Reason Number Two: Expansion is really, really expensive.
States that expanded Medicaid were initially enticed by the Federal government that promised to pay 100 percent of the expansion enrollment cost for calendar years 2014, 2015, and 2016. Since then, the federal reimbursement rate has been falling. It was 94 percent in 2018, is 93 percent for 2019, and will be 90 percent in 2020.
Because states must pay part of the bill, it is not surprising to learn that expansion states are doling out even more in state dollars to fund Medicaid than non-expansion states. Based on data from the National Association of State Budget Officers, the expansion states spent 95.2 percent more of their own state funds on Medicaid in 2018 than they did in 2010. As a matter of comparison, non-expansion states spent 81.5 percent more.
To put this in perspective, Georgia would have needed $562 million more in state revenue for its Medicaid program in 2018 had it expanded Medicaid along with the expansion states. This assumes that the cost of Medicaid would have grown consistent with the average experience of the expansion states. The actual cost could be less, or, more likely, it could be more considering Georgia’s population growth and poverty levels.
From a fiscal perspective, not expanding Medicaid saved Governor Deal and the General Assembly from having to increase taxes to raise $562 million in revenue in 2018, or alternatively, from the tough budgetary task of cutting more than half a billion dollars from other state programs, like education, to make room for Medicaid expansion.
When it comes to cost, we should not ignore also the impact on the federal government. According to the Peterson Foundation, health care is a key driver of the federal budget crisis and the national debt. Congress has been making promises it cannot afford, and Medicaid spending is among them.
In economics, there is no free lunch. Someday the rooster will come home to roost. We will pay for the cost one way or another, whether through inflation, cuts in needed services, eventual increases in federal taxes, or distortions in the economy.
Reason Number Three: Medicaid has the worst health care outcomes.
In his comprehensive report Transcending ObamaCare, Dr. Avik Roy correctly observes Medicaid has bad health care outcomes, the worst of any public or private health insurance coverage in America. In fact, and surprisingly, studies have showed those on Medicaid fare no better than those with no insurance coverage at all.
For example, a study published in the New England Journal of Medicineastoundingly showed persons on Medicaid for two years in Oregon did not fare better in measured physical health outcomes than comparable groups who were uninsured. A Columbia-Cornell study on patients with clogged blood vessels or clogged carotid arteries came to the same conclusion.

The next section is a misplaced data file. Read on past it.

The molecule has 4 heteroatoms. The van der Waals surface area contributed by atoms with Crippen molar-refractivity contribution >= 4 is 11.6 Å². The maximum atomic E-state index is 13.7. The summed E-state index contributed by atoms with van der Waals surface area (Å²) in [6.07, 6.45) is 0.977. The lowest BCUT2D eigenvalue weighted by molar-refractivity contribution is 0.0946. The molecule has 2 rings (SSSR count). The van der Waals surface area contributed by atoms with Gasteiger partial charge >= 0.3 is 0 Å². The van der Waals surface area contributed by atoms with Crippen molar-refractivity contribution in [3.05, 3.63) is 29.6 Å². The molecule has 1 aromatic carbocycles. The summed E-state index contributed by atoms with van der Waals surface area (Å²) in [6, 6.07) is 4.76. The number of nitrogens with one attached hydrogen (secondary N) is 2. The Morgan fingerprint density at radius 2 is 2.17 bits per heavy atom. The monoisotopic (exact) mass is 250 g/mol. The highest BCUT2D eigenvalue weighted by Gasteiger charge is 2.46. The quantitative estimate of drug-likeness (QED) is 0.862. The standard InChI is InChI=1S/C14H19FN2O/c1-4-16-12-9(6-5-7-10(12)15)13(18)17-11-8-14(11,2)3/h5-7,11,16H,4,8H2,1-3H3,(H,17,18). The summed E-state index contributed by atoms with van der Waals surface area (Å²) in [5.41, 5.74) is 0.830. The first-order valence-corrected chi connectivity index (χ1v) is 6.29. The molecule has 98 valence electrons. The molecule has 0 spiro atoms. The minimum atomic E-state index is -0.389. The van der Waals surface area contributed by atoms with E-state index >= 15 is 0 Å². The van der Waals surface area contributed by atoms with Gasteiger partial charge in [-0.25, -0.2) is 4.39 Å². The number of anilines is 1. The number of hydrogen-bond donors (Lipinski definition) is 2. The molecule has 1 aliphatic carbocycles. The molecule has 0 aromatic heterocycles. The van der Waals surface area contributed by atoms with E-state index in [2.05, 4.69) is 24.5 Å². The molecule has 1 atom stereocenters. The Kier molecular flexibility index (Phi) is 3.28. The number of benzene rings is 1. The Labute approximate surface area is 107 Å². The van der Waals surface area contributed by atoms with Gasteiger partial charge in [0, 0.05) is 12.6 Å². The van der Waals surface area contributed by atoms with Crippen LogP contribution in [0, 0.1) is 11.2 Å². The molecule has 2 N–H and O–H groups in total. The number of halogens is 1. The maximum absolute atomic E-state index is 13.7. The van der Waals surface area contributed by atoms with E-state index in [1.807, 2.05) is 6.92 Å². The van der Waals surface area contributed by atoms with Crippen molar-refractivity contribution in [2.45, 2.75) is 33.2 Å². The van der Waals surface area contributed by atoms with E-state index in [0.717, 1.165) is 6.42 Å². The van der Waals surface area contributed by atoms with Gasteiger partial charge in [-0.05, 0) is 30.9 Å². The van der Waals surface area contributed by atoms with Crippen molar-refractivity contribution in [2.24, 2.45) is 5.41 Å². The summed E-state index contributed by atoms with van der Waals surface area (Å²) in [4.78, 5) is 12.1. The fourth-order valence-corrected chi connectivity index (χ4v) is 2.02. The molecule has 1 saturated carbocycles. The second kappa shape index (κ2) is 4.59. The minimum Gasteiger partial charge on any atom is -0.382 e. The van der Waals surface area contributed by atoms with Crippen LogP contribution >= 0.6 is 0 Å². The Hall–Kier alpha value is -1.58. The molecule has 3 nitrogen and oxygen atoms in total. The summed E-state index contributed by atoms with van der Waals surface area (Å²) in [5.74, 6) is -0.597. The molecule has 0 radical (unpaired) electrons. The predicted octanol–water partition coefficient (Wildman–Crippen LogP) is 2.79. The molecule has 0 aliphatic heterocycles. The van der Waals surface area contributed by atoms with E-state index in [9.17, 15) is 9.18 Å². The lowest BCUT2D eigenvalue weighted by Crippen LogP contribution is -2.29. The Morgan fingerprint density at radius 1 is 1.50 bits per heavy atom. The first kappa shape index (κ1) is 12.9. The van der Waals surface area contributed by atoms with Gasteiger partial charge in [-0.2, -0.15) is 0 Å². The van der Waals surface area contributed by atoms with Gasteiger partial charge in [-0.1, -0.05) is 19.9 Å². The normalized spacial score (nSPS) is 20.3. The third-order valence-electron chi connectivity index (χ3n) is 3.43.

Considering the notorious bad health outcomes for Medicaid patients, it makes little sense expanding the program without at least reforming it. Or better yet, it should be replaced.
Our Hopes Reside with Governor Kemp and the General Assembly
Governor Kemp is doing the right thing in pursuing federal waivers to redesign the health insurance system and Medicaid. The waivers would give Georgia tremendous flexibility to do it right and even allow Georgia to capture dedicated federal revenue sources to underwrite the cost.
What Georgia needs is a market-based consumer-directed health insurance system with risk equalization coupled with real reform of medical assistance programs. Medicaid needs to be fundamentally changed and consolidated with other programs so poor people can access the same health insurance as everyone else, and so that no one gets trapped in the welfare system.
If done correctly, the redesign will solve the problem of pre-existing conditions, make insurance more affordable, achieve universal coverage, and not undermine the quality of care to which Americans have grown accustomed. Everyone will benefit, poor and rich alike.
* A contributing scholar to the Georgia Center for Opportunity, Erik Randolph researches and writes on welfare reform. Further research on this topic is available on the Center’s website: https://georgiaopportunity.org/employment/welfare-reform.
Committee on the Consequences of Uninsurance, Institute of Medicine of the National Academies,Insuring America’s Health: Principles and Recommendations,National Academies Press, 2004. http://www.nationalacademies.org/hmd/Reports/2004/Insuring-Americas-Health-Principles-and-Recommendations.aspx.
Reforming America’s Healthcare System Through Choice and Competition, U.S. Departments of Health and Human Services, Treasury, and Labor, Report to the U.S. President in response to Executive Order 13813, 2018, p. 4: https://www.hhs.gov/sites/default/files/Reforming-Americas-Healthcare-System-Through-Choice-and-Competition.pdf.
Reforming America’s Healthcare System Through Choice and Competition, U.S. Departments of Health and Human Services, Treasury, and Labor, Report to the U.S. President in response to Executive Order 13813, 2018, p. 72: https://www.hhs.gov/sites/default/files/Reforming-Americas-Healthcare-System-Through-Choice-and-Competition.pdf.
Calculations by author using State Expenditure Reports of the National Association of Budget Officers: https://www.nasbo.org.